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Why App Developers Should Start With Market Research

by Mary Elzey

Software developers pride themselves on their ability to solve problems. To navigate the complexities of technology and provide a solution that works. The process, the rigor, the long hours of coding will no doubt result in a product. 

But, is it the best product? Is the technology solving the right problem? And did we choose the right technology for the job?

These questions are why this year, we at stable|kernel created a market research department. Our developer-led firm has been building software from mobile and web apps to complex Internet of Things integrations and more since 2013; we can build anything our clients want, within reason (a space habitat for cats is a no-go).

Despite our deep technology expertise, we found that having a market research department is a differentiator, and a skill set that clients are asking for.

CEOs, CTOs, CIOs and CMOs are collaborating together as they navigate through their organization’s digital transformations. They’re relying on their software partners to understand their business challenges, not just their technology needs. Market research puts the focus on understanding what customers value and want, which, in turn, will lead to a more successful business strategy.   

If you manage mobile or web apps for your team, or develop them yourself, integrating market research into the software development process can help you step up your business strategy game. Here are three ways market research can help:

  1. Build a business case for your product
  2. Inspire your clients and your internal team
  3. Stay focused on solving problems

Use market research to build a business case for your software

Before one line of code is written, start with market research. Developing a web or mobile app is expensive. Doing some homework ahead of time mitigates risks and ensures the app will be a worthwhile investment. 

For example, use market research to get clear on what business need your software will solve. Start by asking questions like: who will use this app? What exactly is the problem this product will solve? What alternatives do customers use now? What will make this product different or better than what they do today?

If you can’t answer these questions, take a deep breath and put in the time to figure them out. The answers will put you on solid footing and form the basis of a business strategy that works.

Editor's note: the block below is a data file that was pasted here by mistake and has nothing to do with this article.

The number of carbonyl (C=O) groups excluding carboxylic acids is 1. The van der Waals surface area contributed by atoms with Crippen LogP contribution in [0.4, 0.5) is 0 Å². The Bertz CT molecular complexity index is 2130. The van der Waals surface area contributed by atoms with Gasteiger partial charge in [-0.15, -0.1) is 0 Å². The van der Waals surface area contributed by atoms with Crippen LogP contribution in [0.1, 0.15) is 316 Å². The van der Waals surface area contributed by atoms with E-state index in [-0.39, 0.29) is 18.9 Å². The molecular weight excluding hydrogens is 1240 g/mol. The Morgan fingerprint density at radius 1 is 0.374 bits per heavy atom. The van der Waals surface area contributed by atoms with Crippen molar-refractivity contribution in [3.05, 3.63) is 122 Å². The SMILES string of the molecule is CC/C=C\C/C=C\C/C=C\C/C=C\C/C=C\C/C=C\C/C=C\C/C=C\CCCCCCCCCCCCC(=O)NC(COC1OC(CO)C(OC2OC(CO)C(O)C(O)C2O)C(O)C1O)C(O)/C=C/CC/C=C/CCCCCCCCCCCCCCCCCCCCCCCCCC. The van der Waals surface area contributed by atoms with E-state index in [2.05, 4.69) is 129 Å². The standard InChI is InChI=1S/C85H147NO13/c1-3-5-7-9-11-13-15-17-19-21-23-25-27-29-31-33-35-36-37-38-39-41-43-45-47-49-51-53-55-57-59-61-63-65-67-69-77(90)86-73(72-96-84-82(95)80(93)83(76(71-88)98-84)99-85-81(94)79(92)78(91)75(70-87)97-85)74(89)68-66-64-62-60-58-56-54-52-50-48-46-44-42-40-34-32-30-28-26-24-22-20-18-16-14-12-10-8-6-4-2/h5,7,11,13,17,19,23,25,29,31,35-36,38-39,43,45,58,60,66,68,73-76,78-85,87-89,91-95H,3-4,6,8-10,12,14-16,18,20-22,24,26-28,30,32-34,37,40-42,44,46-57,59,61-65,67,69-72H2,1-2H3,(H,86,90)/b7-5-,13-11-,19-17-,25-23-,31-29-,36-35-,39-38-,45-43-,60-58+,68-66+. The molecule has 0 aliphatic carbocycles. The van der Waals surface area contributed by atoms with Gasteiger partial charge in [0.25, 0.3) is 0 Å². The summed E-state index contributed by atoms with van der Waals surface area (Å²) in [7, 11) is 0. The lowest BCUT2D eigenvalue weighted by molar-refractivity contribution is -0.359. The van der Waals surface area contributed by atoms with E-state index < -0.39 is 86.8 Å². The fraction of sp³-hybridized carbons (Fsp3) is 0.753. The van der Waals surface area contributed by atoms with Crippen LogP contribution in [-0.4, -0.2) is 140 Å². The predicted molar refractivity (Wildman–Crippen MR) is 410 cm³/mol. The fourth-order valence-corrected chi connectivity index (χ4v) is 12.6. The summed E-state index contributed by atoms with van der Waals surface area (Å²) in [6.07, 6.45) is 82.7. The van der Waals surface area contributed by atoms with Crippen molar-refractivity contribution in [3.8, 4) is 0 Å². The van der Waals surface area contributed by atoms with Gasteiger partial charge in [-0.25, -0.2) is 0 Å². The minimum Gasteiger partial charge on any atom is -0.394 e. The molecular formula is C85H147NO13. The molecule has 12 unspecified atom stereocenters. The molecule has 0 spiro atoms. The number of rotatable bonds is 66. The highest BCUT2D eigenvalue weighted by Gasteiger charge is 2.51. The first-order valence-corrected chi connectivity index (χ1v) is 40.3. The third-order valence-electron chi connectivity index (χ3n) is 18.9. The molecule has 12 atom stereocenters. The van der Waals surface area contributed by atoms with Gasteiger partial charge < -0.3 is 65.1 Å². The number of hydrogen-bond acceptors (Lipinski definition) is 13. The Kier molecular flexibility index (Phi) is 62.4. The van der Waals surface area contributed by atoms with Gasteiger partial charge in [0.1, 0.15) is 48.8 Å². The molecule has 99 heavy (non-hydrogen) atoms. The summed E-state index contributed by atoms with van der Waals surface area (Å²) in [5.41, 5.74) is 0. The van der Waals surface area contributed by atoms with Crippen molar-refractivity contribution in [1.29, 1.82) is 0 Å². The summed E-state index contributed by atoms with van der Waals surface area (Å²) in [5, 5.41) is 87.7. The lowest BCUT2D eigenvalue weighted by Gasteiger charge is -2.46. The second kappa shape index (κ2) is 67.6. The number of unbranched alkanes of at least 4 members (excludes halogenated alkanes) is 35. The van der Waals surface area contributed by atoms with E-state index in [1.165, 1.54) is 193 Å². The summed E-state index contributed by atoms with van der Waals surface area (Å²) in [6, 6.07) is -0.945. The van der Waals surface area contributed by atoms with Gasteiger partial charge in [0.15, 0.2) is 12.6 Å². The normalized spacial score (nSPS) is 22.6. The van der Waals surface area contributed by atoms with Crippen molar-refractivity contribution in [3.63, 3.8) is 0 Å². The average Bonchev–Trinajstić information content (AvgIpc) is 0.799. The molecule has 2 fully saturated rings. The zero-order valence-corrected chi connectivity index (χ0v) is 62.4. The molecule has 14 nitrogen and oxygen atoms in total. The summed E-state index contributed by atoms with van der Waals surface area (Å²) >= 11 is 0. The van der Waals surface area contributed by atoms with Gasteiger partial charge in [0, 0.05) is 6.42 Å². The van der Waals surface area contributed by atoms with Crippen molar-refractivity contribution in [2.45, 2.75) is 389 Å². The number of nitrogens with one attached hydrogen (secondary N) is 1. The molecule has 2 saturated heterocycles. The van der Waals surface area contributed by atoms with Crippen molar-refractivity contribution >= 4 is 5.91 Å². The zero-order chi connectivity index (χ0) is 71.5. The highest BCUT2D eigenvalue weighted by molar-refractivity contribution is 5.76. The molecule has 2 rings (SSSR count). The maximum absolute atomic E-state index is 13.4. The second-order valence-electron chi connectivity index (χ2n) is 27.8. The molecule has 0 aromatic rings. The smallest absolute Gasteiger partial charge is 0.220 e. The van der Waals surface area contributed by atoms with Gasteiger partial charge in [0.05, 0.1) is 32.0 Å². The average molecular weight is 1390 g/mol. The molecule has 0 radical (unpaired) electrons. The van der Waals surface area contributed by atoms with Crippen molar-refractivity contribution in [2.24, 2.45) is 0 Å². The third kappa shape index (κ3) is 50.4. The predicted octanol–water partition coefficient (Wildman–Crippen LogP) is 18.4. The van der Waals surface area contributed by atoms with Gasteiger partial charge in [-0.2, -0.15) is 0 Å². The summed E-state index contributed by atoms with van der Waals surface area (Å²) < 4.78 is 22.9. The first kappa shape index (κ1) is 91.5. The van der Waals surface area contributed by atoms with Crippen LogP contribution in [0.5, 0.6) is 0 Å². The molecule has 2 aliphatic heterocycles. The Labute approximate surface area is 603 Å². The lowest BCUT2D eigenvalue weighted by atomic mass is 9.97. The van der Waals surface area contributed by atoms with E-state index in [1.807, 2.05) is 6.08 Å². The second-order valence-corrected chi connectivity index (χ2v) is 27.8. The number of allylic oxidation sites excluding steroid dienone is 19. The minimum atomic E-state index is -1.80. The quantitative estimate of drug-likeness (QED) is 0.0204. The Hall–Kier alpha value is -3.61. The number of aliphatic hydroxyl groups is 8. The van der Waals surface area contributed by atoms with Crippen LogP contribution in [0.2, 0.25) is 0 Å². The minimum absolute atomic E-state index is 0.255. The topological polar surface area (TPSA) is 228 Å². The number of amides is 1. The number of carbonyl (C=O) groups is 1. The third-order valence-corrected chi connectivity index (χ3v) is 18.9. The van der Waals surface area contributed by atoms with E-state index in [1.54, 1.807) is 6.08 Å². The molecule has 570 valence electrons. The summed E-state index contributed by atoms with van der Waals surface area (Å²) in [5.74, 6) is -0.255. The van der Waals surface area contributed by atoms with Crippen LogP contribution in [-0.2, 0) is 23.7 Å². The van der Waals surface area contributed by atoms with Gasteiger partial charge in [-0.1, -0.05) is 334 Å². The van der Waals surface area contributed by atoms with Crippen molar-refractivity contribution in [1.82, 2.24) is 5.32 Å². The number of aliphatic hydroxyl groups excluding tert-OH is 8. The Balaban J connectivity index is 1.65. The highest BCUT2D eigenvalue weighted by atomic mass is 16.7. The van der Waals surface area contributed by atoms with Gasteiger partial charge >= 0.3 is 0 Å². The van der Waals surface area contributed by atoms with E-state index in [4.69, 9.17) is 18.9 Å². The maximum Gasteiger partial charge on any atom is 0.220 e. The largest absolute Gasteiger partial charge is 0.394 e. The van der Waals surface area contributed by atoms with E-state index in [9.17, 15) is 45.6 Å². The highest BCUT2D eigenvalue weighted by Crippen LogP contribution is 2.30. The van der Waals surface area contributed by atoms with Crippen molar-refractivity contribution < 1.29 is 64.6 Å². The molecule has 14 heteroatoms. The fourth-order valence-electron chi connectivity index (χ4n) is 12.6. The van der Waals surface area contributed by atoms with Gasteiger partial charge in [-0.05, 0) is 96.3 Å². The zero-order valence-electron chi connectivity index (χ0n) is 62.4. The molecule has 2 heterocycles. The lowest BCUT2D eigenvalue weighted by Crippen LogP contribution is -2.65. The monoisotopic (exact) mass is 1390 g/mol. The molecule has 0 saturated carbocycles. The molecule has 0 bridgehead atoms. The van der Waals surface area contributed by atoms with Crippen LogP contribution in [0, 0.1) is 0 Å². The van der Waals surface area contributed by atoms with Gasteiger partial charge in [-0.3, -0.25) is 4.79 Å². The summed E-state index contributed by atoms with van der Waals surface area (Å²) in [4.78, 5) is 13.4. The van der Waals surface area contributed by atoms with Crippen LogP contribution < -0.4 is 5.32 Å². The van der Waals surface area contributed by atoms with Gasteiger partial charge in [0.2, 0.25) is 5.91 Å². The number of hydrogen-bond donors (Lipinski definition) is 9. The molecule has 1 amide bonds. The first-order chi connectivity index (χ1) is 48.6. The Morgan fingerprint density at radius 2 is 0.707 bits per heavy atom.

Use market research to inspire your designers, developers and clients

The stable|kernel team has had success taking clients through this simple, yet effective process: research, concept, test, prototype and then develop. Jumping to a development solution without a firm understanding of the problem in the research phase can be a recipe for disaster.

Market research activities include informal options like compiling information online, or it can include more formal activities like conducting focus groups, in-home interviews, online quantitative research studies, or a combination of multiple methodologies.

The more that the design, development and client team can participate in the market research, the better the outcome as well. For example, we were recently hired to develop a new technology for the craft spirits industry. We started by investigating the idea with our internal team and brainstorming potential concepts. Next, we tested ideas with consumers using qualitative research, where the entire team listened to the target audience’s needs via table-top style interviews. Our original ideas were refined and then prioritized using quantitative market research. 

While we can’t disclose all the details, we can give you a spoiler alert: consumers will soon be able to discover and purchase new craft cocktails and spirits from around the world on their mobile devices.

Use market research to keep you focused on your strategy

When creating new software for customers, it’s tempting to want to be radically different, and to get thrown off course by the latest shiny, new technology feature. However, market research has shown that time and time again, customers don’t want us to reinvent the wheel — they want their problems solved. Market research helps you generate, define and prioritize these problems.

Mary Elzey is the VP of customer insights and strategy at stable|kernel, an award-winning software development company based in Atlanta. She leads qualitative and quantitative market research projects for the firm’s clients in collaboration with the marketing, design and development team.

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